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Ian J. Wright, et al. 2004
Nature volume 428, issue 6985, P821-827

Bringing together leaf trait data spanning 2,548 species and 175 sites we describe, for the first time at global scale, a universal spectrum of leaf economics consisting of key chemical, structural and physiological properties. The spectrum runs from quick to slow return on investments of nutrients and dry mass in leaves, and operates largely independently of growth form, plant functional type or biome. Categories along the spectrum would, in general, describe leaf economic variation at the global scale better than plant functional types, because functional types overlap substantially in their leaf traits. Overall, modulation of leaf traits and trait relationships by climate is surprisingly modest, although some striking and significant patterns can be seen. Reliable quantification of the leaf economics spectrum and its interaction with climate will prove valuable for modelling nutrient fluxes and vegetation boundaries under changing land-use and climate.Green leaves are fundamental for the functioning of terrestrial ecosystems. Their pigments are the predominant signal seen from space. Nitrogen uptake and carbon assimilation by plants and the decomposability of leaves drive biogeochemical cycles. Animals, fungi and other heterotrophs in ecosystems are fuelled by photosynthate, and their habitats are structured by the stems on which leaves are deployed. Plants invest photosynthate and mineral nutrients in the construction of leaves, which in turn return a revenue stream of photosynthate over their lifetimes. The photosynthate is used to acquire mineral nutrients, to support metabolism and to re-invest in leaves, their supporting stems and other plant parts.There are more than 250,000 vascular plant species, all engaging in the same processes of investment and reinvestment of carbon and mineral nutrients, and all making enough surplus to ensure continuity to future generations. These processes of investment and re-investment are inherently economic in nature [1][2][3] . Understanding how these processes vary between species, plant functional types and the vegetation of different biomes is a major goal for plant ecology and crucial for modelling how nutrient fluxes and vegetation boundaries will shift with land-use and climate change. Data set and parametersWe formed a global plant trait network (Glopnet) to quantify leaf economics across the world's plant species. The Glopnet data set spans 2,548 species from 219 families at 175 sites (approximately 1% of the extant vascular plant species). The coverage of traits, species and sites is at least tenfold greater than previous data compilations [4][5][6][7][8][9][10][11] , extends to all vegetated continents, and represents a wide range of vegetation types, from arctic tundra to tropical rainforest, from hot to cold deserts, from boreal forest to grasslands. Site elevation ranges from below sea level (Death Valley, USA) to 4,800 m. Mean annual temperature (MAT) ranges from 216.5 8C to 27.5 8C; mean annual rainfall (MAR) ranges from 133 to 5,300 mm per year. This cove...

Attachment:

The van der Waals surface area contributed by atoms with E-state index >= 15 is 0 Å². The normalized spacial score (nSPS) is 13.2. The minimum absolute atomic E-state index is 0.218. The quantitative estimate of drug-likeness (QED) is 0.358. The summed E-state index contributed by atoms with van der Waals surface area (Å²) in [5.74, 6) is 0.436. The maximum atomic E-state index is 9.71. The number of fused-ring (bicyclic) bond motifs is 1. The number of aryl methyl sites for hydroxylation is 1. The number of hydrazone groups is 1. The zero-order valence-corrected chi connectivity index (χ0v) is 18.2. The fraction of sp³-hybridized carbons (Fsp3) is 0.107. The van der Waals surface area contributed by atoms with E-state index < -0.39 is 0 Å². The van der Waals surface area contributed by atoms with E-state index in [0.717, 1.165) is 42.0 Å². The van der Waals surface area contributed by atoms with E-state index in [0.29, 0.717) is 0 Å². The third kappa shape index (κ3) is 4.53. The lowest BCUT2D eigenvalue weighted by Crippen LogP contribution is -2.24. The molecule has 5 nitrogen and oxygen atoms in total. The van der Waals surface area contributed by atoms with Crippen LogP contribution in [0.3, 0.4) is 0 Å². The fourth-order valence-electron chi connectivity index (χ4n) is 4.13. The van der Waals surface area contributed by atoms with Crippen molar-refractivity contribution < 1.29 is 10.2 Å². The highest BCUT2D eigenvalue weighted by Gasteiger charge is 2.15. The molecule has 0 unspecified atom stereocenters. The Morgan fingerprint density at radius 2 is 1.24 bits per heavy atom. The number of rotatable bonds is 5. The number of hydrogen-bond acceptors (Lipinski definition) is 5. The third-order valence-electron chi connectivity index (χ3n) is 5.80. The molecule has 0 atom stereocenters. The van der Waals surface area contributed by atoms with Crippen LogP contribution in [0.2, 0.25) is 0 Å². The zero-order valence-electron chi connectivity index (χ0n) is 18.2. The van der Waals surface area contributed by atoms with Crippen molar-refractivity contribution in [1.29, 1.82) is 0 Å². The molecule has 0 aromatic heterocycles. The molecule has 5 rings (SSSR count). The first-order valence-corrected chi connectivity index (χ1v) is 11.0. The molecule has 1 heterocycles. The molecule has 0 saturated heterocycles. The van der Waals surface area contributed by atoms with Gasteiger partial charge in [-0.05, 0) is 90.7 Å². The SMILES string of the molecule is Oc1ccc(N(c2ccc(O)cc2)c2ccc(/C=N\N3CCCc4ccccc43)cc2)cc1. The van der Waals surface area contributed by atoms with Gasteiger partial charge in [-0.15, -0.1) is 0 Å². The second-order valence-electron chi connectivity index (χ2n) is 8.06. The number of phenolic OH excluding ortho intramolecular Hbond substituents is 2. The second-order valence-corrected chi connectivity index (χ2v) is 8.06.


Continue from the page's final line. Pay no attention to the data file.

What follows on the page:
Ronald C. Kessler 1995
Arch Gen Psychiatry volume 52, issue 12, P1048

Posttraumatic stress disorder is more prevalent than previously believed, and is often persistent. Progress in estimating age-at-onset distributions, cohort effects, and the conditional probabilities of PTSD from different types of trauma will require future epidemiologic studies to assess PTSD for all lifetime traumas rather than for only a small number of retrospectively reported "most serious" traumas.

Ronald C. Kessler 1994
Arch Gen Psychiatry volume 51, issue 1, P8

The prevalence of psychiatric disorders is greater than previously thought to be the case. Furthermore, this morbidity is more highly concentrated than previously recognized in roughly one sixth of the population who have a history of three or more comorbid disorders. This suggests that the causes and consequences of high comorbidity should be the focus of research attention. The majority of people with psychiatric disorders fail to obtain professional treatment. Even among people with a lifetime history of three or more comorbid disorders, the proportion who ever obtain specialty sector mental health treatment is less than 50%. These results argue for the importance of more outreach and more research on barriers to professional help-seeking.